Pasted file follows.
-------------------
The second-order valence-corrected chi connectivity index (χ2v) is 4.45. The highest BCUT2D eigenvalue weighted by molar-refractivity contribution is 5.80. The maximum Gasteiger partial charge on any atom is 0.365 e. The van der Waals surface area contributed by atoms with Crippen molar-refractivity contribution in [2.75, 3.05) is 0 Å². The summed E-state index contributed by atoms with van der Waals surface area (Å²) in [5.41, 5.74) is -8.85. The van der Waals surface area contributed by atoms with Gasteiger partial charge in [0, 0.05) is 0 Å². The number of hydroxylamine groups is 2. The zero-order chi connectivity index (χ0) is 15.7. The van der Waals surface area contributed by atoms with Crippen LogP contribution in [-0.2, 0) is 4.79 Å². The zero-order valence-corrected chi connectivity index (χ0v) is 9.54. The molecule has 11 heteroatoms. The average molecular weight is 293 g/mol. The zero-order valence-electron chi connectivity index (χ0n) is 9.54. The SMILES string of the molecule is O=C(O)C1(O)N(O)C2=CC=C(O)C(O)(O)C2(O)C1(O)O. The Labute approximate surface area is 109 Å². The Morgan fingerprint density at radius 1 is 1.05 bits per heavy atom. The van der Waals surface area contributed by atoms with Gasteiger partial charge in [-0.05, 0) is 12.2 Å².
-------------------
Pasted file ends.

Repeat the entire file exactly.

The second-order valence-corrected chi connectivity index (χ2v) is 4.45. The highest BCUT2D eigenvalue weighted by molar-refractivity contribution is 5.80. The maximum Gasteiger partial charge on any atom is 0.365 e. The van der Waals surface area contributed by atoms with Crippen molar-refractivity contribution in [2.75, 3.05) is 0 Å². The summed E-state index contributed by atoms with van der Waals surface area (Å²) in [5.41, 5.74) is -8.85. The van der Waals surface area contributed by atoms with Gasteiger partial charge in [0, 0.05) is 0 Å². The number of hydroxylamine groups is 2. The zero-order chi connectivity index (χ0) is 15.7. The van der Waals surface area contributed by atoms with Crippen LogP contribution in [-0.2, 0) is 4.79 Å². The zero-order valence-corrected chi connectivity index (χ0v) is 9.54. The molecule has 11 heteroatoms. The average molecular weight is 293 g/mol. The zero-order valence-electron chi connectivity index (χ0n) is 9.54. The SMILES string of the molecule is O=C(O)C1(O)N(O)C2=CC=C(O)C(O)(O)C2(O)C1(O)O. The Labute approximate surface area is 109 Å². The Morgan fingerprint density at radius 1 is 1.05 bits per heavy atom. The van der Waals surface area contributed by atoms with Gasteiger partial charge in [-0.05, 0) is 12.2 Å².